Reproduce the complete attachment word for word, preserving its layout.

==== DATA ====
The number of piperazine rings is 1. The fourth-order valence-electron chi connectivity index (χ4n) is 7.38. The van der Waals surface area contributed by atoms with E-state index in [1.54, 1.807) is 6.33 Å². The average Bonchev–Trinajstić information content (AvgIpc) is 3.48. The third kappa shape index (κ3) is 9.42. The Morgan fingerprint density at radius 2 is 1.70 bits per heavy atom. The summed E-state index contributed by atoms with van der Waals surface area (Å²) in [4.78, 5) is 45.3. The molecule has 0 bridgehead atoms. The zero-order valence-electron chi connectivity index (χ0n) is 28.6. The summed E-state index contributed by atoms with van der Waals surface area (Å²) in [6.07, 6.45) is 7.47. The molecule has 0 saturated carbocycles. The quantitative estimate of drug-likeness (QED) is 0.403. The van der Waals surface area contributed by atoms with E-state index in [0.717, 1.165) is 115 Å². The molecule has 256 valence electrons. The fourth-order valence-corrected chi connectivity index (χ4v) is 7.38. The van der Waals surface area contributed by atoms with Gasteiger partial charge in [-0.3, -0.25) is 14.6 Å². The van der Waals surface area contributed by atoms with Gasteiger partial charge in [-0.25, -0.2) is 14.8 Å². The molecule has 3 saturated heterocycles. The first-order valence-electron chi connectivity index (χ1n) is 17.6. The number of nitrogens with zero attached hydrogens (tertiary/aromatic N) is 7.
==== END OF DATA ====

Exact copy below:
The number of piperazine rings is 1. The fourth-order valence-electron chi connectivity index (χ4n) is 7.38. The van der Waals surface area contributed by atoms with E-state index in [1.54, 1.807) is 6.33 Å². The average Bonchev–Trinajstić information content (AvgIpc) is 3.48. The third kappa shape index (κ3) is 9.42. The Morgan fingerprint density at radius 2 is 1.70 bits per heavy atom. The summed E-state index contributed by atoms with van der Waals surface area (Å²) in [4.78, 5) is 45.3. The molecule has 0 bridgehead atoms. The zero-order valence-electron chi connectivity index (χ0n) is 28.6. The summed E-state index contributed by atoms with van der Waals surface area (Å²) in [6.07, 6.45) is 7.47. The molecule has 0 saturated carbocycles. The quantitative estimate of drug-likeness (QED) is 0.403. The van der Waals surface area contributed by atoms with E-state index in [0.717, 1.165) is 115 Å². The molecule has 256 valence electrons. The fourth-order valence-corrected chi connectivity index (χ4v) is 7.38. The van der Waals surface area contributed by atoms with Gasteiger partial charge in [-0.3, -0.25) is 14.6 Å². The van der Waals surface area contributed by atoms with Gasteiger partial charge in [-0.25, -0.2) is 14.8 Å². The molecule has 3 saturated heterocycles. The first-order valence-electron chi connectivity index (χ1n) is 17.6. The number of nitrogens with zero attached hydrogens (tertiary/aromatic N) is 7.